Approaching Your Relationship With Your Surrogate

The bond between an intended parents and surrogates is truly unique. Depending on how comfortable you and your surrogate are, this bond can be extremely involved and close, or business-like with a determined end date. With an agency like Simple Surrogacy, you can be matched with someone who shares the same goal for their intended parent-surrogate relationship.

What do you want from your relationship with the intended parents or surrogate? There are many stories of cases where the families still visit each other and speak frequently, having expanded their family in more ways than having a child. There are also stories of surrogates who wanted to give someone a beautiful gift, but would rather not be a part of the child’s life afterwards or have any contact with the parents. Likewise, many people receive a Christmas card from their intended parents every now and again, but otherwise don’t speak.

Determining what you want from a surrogate-parent relationship depends on the journey you want to go on. Would you like to pursue multiple births with your surrogate? You may want to foster a closer relationship with them. Would you like to be involved in the pregnancy and provide ample support? You may want to fost a very close friendship with your surrogate. It’s good to know what you want ahead of time, but also keep in mind that your feelings may change over the course of your journey together.

When meeting your surrogate, it’s important to get together casually, as new friends, rather than as people entering a surrogacy contract. The agency can handle that side of things to avoid awkwardness between you. Getting to know each other can make talking about the pregnancy and the expectations you have easier! Try to remember that the surrogate also has expectations on how the process will go, and it’s important to establish firm boundaries and compromise so everyone is comfortable with the frequency and level of contact between you.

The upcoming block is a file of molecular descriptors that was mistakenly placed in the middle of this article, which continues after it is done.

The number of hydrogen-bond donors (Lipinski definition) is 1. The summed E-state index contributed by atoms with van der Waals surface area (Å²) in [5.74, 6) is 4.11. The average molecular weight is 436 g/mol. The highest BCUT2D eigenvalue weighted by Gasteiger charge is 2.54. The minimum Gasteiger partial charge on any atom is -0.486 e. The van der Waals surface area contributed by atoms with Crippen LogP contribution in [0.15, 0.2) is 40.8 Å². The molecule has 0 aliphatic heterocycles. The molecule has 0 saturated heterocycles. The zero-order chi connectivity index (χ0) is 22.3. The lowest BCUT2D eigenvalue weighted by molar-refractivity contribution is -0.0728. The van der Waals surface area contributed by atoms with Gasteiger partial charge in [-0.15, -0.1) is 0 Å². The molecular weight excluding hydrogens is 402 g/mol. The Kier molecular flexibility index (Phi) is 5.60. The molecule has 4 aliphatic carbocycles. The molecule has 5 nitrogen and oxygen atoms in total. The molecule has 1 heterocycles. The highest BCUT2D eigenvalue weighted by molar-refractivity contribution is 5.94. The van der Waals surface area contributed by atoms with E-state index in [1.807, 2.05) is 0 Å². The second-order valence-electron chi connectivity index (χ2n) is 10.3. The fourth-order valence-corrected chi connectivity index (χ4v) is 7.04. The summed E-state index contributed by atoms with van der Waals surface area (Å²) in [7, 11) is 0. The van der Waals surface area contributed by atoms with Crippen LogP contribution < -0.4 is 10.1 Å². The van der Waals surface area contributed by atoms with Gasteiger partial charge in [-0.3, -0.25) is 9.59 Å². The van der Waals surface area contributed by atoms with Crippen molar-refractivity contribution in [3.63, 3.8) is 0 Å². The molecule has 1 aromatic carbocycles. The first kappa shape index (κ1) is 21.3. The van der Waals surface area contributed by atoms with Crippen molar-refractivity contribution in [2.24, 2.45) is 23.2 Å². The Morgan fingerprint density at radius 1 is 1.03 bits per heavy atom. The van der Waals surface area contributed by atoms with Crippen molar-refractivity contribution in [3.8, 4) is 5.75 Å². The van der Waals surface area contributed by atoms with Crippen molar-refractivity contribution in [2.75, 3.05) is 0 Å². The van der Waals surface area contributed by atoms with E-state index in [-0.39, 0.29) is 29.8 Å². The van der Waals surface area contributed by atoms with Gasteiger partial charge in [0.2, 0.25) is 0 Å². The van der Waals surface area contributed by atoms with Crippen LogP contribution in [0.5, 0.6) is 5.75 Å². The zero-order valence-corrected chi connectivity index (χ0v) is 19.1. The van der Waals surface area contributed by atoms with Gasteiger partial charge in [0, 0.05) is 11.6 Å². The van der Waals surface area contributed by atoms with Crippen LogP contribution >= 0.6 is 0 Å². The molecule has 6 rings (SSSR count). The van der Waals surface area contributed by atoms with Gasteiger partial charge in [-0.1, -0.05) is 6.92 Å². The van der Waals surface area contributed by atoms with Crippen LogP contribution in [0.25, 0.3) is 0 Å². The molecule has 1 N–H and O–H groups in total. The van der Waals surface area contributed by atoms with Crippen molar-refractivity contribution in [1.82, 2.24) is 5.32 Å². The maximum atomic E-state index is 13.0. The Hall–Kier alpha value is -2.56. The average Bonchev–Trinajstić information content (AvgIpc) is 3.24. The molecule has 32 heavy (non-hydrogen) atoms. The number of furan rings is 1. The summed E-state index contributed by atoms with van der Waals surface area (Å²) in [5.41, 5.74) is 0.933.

Boundaries can encompass any elements of your lives that may be intertwined once the pregnancy begins. It’s important to keep an open line of communication about what you would like in terms of:

  • Communication frequency and intensity
  • Medical Service Handling
  • Frequency of face-to-face contact
  • Interest in after-birth communication

After meeting and discussing your expectations, you will have a model for how you should expect the surrogacy to proceed. 

Many people opt for an open bond with their surrogate. It is by far the most comfortable option and leaves both parties with the best sense of fulfillment. This gives you access to each other with few or no intermediaries. This lets you in on the full pregnancy process, and your surrogate into whatever kind of emotional support they may need.

People who opt for this bond tend to feel deeply connected and joyous about the surrogacy process. Oftentimes, the intended parents will take over the medical management for the surrogate to help alleviate those worries. However, having an open bond with your surrogate requires you to both trust each other and respect each other’s boundaries. Entering into this agreement means you are letting each other into your lives.